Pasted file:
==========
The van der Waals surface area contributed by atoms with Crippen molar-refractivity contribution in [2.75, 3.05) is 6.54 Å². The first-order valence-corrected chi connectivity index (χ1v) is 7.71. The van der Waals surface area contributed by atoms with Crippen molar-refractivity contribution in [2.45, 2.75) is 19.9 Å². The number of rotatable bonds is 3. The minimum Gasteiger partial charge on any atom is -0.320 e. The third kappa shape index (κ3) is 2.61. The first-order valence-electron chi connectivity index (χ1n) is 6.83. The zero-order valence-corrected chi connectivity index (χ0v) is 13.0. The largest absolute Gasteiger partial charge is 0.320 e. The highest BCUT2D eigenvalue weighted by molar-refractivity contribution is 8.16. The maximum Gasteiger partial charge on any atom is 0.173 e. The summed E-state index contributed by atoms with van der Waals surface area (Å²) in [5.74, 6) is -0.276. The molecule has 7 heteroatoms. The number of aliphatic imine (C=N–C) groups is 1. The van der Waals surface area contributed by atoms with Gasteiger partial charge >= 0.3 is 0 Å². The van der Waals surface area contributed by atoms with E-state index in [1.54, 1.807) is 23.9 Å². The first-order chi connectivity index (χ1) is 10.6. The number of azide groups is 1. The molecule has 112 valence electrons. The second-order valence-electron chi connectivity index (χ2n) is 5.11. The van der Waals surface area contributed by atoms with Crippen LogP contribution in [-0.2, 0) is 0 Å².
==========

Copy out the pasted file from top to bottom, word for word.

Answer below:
The van der Waals surface area contributed by atoms with Crippen molar-refractivity contribution in [2.75, 3.05) is 6.54 Å². The first-order valence-corrected chi connectivity index (χ1v) is 7.71. The van der Waals surface area contributed by atoms with Crippen molar-refractivity contribution in [2.45, 2.75) is 19.9 Å². The number of rotatable bonds is 3. The minimum Gasteiger partial charge on any atom is -0.320 e. The third kappa shape index (κ3) is 2.61. The first-order valence-electron chi connectivity index (χ1n) is 6.83. The zero-order valence-corrected chi connectivity index (χ0v) is 13.0. The largest absolute Gasteiger partial charge is 0.320 e. The highest BCUT2D eigenvalue weighted by molar-refractivity contribution is 8.16. The maximum Gasteiger partial charge on any atom is 0.173 e. The summed E-state index contributed by atoms with van der Waals surface area (Å²) in [5.74, 6) is -0.276. The molecule has 7 heteroatoms. The number of aliphatic imine (C=N–C) groups is 1. The van der Waals surface area contributed by atoms with Gasteiger partial charge >= 0.3 is 0 Å². The van der Waals surface area contributed by atoms with E-state index in [1.54, 1.807) is 23.9 Å². The first-order chi connectivity index (χ1) is 10.6. The number of azide groups is 1. The molecule has 112 valence electrons. The second-order valence-electron chi connectivity index (χ2n) is 5.11. The van der Waals surface area contributed by atoms with Crippen LogP contribution in [-0.2, 0) is 0 Å².